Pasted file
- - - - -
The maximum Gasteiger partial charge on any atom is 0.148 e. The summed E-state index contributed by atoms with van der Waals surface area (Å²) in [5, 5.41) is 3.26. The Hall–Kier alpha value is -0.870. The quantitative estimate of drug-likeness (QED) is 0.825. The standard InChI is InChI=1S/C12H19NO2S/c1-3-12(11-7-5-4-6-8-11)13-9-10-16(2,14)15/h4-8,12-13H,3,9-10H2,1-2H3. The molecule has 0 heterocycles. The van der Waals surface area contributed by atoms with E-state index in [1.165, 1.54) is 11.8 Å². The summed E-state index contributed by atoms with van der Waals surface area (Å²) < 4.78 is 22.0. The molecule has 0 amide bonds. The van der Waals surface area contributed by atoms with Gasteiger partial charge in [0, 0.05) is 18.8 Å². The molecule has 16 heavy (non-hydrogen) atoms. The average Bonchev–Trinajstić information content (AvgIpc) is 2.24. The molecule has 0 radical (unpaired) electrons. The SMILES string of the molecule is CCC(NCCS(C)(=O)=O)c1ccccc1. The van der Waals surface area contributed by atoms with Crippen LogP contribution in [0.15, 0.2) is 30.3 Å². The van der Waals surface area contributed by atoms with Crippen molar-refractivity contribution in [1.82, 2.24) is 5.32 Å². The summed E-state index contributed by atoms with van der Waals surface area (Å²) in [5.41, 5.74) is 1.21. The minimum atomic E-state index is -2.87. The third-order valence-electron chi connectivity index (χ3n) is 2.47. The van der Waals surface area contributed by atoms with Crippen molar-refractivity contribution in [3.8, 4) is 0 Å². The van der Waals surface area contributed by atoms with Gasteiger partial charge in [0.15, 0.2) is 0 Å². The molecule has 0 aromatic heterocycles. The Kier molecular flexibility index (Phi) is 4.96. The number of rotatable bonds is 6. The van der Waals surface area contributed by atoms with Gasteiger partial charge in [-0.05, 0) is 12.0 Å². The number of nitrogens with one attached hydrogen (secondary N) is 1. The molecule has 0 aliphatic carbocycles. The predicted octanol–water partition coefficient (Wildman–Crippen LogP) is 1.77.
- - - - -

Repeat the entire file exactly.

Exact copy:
The maximum Gasteiger partial charge on any atom is 0.148 e. The summed E-state index contributed by atoms with van der Waals surface area (Å²) in [5, 5.41) is 3.26. The Hall–Kier alpha value is -0.870. The quantitative estimate of drug-likeness (QED) is 0.825. The standard InChI is InChI=1S/C12H19NO2S/c1-3-12(11-7-5-4-6-8-11)13-9-10-16(2,14)15/h4-8,12-13H,3,9-10H2,1-2H3. The molecule has 0 heterocycles. The van der Waals surface area contributed by atoms with E-state index in [1.165, 1.54) is 11.8 Å². The summed E-state index contributed by atoms with van der Waals surface area (Å²) < 4.78 is 22.0. The molecule has 0 amide bonds. The van der Waals surface area contributed by atoms with Gasteiger partial charge in [0, 0.05) is 18.8 Å². The molecule has 16 heavy (non-hydrogen) atoms. The average Bonchev–Trinajstić information content (AvgIpc) is 2.24. The molecule has 0 radical (unpaired) electrons. The SMILES string of the molecule is CCC(NCCS(C)(=O)=O)c1ccccc1. The van der Waals surface area contributed by atoms with Crippen LogP contribution in [0.15, 0.2) is 30.3 Å². The van der Waals surface area contributed by atoms with Crippen molar-refractivity contribution in [1.82, 2.24) is 5.32 Å². The summed E-state index contributed by atoms with van der Waals surface area (Å²) in [5.41, 5.74) is 1.21. The minimum atomic E-state index is -2.87. The third-order valence-electron chi connectivity index (χ3n) is 2.47. The van der Waals surface area contributed by atoms with Crippen molar-refractivity contribution in [3.8, 4) is 0 Å². The van der Waals surface area contributed by atoms with Gasteiger partial charge in [0.15, 0.2) is 0 Å². The molecule has 0 aromatic heterocycles. The Kier molecular flexibility index (Phi) is 4.96. The number of rotatable bonds is 6. The van der Waals surface area contributed by atoms with Gasteiger partial charge in [-0.05, 0) is 12.0 Å². The number of nitrogens with one attached hydrogen (secondary N) is 1. The molecule has 0 aliphatic carbocycles. The predicted octanol–water partition coefficient (Wildman–Crippen LogP) is 1.77.